An Unbreakable Bond

Gina Ballentine essays

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“I wish I didn’t have a sister! I wish she was never born!” my oldest yelled at the top of her lungs as her little sister snatched up the toy she was wanting to play with.

Being a little over two years apart my daughters are best friends and fierce enemies. They both love horses, gymnastics, and like to draw and sing. They even like the same shows, just usually not at the same time. They ask to sleep together, have to sit by each other while they eat and will not take a bath without the other. But they are sisters, so they fight as much as they play.

My nearly 4 year old wants to do everything her big sister does. She doesn’t understand that she is too little to do some of the things my oldest does and my oldest doesn’t think it is fair when my youngest gets to try things she had to wait longer for. My oldest believes her little sister is a copycat even though she oftentimes copies her little sister as well. She doesn’t see it as a form of flattery that her baby sister wants to be like her; instead it just gets on her nerves and causes fights.

Since beginning school they have their own friends although they also share quite a few. Their interests are starting to branch out from one another and I know this is a new beginning in their relationship. They will begin to have their own hobbies, their own lives and will either continue to be close or will start to drift apart. I desperately want to them to remain close and be there to cheer each other on or lift each other up. I want to instill in them that no one will be there for them like their sister, but am not sure how.

Being the little sister myself I can remember my siblings getting irritated with me; I pushed their buttons like all annoying little sisters do.  At some point I am sure they wished I wasn’t born; when I used their makeup without asking, tattled on them to our parents and just plain irritated the crap out of them.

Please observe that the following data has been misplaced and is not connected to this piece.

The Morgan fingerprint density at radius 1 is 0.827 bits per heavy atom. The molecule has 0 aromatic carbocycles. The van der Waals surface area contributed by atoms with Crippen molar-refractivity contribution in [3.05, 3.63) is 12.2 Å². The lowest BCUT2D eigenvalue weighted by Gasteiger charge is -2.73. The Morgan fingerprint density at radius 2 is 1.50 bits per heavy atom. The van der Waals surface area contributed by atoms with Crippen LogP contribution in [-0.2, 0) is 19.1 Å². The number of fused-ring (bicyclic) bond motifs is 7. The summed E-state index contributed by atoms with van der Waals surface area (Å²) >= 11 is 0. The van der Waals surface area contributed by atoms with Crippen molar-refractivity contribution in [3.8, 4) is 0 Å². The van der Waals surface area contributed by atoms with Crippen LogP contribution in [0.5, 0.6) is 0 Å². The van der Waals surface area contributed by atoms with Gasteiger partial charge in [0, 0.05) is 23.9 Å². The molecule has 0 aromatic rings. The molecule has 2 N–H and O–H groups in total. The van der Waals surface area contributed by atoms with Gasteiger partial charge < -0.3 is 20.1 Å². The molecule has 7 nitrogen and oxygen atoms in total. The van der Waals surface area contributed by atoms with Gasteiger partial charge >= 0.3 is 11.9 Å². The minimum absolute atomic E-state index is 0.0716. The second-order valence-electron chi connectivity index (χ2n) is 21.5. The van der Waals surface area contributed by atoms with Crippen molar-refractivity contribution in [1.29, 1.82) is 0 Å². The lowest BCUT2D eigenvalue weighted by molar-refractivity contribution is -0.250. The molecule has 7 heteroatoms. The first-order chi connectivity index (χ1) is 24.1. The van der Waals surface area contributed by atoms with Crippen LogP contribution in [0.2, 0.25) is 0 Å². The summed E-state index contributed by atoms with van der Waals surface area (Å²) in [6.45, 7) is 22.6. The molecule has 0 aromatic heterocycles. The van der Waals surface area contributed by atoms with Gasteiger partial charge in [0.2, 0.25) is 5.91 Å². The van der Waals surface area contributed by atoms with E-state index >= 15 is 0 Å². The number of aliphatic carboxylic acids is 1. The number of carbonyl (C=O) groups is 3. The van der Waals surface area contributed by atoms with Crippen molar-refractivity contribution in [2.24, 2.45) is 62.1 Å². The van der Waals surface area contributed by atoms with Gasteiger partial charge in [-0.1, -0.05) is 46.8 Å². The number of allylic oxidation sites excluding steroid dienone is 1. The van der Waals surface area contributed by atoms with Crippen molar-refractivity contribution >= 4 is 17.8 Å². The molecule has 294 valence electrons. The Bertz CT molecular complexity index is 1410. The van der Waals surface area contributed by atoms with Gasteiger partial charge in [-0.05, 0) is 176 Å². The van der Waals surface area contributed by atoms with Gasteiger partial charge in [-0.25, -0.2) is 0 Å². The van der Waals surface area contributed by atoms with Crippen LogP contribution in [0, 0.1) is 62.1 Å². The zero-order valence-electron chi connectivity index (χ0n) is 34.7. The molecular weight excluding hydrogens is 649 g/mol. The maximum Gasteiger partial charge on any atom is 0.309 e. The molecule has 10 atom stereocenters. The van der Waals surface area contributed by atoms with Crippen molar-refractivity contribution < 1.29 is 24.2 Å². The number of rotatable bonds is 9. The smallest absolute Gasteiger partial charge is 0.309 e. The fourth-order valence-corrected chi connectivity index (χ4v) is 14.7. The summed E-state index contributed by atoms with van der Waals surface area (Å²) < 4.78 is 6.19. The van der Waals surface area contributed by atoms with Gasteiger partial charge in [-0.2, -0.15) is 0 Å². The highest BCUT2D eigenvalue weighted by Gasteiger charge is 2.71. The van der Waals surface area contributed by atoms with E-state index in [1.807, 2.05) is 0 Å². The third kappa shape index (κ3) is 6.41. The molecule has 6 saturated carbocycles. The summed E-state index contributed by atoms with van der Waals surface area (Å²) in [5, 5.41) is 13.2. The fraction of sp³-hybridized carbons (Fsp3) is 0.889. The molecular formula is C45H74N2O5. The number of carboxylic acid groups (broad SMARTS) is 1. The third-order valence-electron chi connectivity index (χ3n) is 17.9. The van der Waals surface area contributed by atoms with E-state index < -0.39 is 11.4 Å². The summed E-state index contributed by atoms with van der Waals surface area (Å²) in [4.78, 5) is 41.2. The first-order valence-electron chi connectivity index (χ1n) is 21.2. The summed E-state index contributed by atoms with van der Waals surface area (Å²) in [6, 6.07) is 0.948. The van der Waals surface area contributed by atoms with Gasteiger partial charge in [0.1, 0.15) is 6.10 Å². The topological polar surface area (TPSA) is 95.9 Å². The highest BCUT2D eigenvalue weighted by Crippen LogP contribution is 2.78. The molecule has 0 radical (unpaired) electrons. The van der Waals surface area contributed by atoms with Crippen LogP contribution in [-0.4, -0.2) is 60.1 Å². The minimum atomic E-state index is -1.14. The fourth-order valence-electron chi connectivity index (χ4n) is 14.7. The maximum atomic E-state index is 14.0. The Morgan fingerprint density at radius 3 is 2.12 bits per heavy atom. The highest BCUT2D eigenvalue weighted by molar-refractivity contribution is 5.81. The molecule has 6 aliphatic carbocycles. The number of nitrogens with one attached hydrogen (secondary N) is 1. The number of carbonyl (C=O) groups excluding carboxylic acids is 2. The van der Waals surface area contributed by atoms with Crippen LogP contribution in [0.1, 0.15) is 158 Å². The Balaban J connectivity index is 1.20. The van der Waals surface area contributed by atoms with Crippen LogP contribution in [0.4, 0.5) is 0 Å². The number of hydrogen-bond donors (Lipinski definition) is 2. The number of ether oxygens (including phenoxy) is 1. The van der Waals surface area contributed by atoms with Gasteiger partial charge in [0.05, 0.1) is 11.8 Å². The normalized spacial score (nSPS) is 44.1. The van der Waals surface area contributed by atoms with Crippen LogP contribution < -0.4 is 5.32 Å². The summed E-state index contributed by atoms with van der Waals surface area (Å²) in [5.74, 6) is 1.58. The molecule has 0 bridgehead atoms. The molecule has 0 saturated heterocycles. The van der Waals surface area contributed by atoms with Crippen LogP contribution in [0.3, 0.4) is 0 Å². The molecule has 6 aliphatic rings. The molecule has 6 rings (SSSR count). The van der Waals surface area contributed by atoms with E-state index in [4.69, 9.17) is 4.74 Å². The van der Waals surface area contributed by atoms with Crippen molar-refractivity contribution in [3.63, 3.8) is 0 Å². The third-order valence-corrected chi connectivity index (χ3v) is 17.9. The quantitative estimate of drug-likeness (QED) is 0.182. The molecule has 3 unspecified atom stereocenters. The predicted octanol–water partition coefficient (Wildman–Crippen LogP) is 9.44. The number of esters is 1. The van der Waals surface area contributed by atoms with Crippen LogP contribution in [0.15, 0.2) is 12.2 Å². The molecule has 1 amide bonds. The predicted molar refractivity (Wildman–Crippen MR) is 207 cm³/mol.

I am the youngest of 4, my oldest sister is 13 years older than me, she moved out when I was 8. She was more of a cool aunt than a sister when we were growing up. She was the one I retreated to when I needed a break from home; she would take me for the weekend and treat me like an adult – we would have the best time and I would get the one on one attention I so craved.

My other sister is 6 years older than me. She was too cool to play with me, she was into boys and music and other things I could have cared less about. I stuck with my big brother and roamed the woods, played outside, and became a tomboy. As we grew up we all grew apart each with our own interests and our own lives.

When I started college I joined a sorority. All the talk of sisters and sisterhood made me realize that I never had that bond with my one sister and I had grown apart from my oldest.

I reached out to my sisters and we started hanging out, going to lunch together, dinners, and then weekend trips. I started getting my oldest sisters daughters for weekends. I saw the bond they had at only 6 and 8 years old, they looked out for each other, to each other, and were not just sisters but best friends. I knew this is what I wanted with my own sisters and for my future children.

At 21 years old I finally had the relationship and bond that only sisters can have. This unbreakable bond keeps us close no matter the distance, has us be there for each other no matter the situation.